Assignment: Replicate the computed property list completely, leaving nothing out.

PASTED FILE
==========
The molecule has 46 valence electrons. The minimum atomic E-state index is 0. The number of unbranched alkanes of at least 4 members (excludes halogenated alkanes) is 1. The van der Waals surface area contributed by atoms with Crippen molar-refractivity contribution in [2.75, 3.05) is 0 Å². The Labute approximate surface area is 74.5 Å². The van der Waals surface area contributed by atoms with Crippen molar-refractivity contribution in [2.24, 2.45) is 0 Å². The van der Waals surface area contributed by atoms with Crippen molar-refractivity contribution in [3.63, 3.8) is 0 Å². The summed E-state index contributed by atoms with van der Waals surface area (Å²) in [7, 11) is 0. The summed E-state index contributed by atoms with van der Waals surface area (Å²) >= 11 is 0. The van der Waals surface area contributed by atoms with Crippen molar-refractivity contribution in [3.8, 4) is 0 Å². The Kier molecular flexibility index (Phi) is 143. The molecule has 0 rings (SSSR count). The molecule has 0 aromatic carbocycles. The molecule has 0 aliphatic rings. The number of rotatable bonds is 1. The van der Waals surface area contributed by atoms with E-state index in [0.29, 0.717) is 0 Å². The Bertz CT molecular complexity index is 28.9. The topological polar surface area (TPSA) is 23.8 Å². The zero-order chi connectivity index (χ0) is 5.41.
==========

The molecule has 46 valence electrons. The minimum atomic E-state index is 0. The number of unbranched alkanes of at least 4 members (excludes halogenated alkanes) is 1. The van der Waals surface area contributed by atoms with Crippen molar-refractivity contribution in [2.75, 3.05) is 0 Å². The Labute approximate surface area is 74.5 Å². The van der Waals surface area contributed by atoms with Crippen molar-refractivity contribution in [2.24, 2.45) is 0 Å². The van der Waals surface area contributed by atoms with Crippen molar-refractivity contribution in [3.63, 3.8) is 0 Å². The summed E-state index contributed by atoms with van der Waals surface area (Å²) in [7, 11) is 0. The summed E-state index contributed by atoms with van der Waals surface area (Å²) >= 11 is 0. The van der Waals surface area contributed by atoms with Crippen molar-refractivity contribution in [3.8, 4) is 0 Å². The Kier molecular flexibility index (Phi) is 143. The molecule has 0 rings (SSSR count). The molecule has 0 aromatic carbocycles. The molecule has 0 aliphatic rings. The number of rotatable bonds is 1. The van der Waals surface area contributed by atoms with E-state index in [0.29, 0.717) is 0 Å². The Bertz CT molecular complexity index is 28.9. The topological polar surface area (TPSA) is 23.8 Å². The zero-order chi connectivity index (χ0) is 5.41.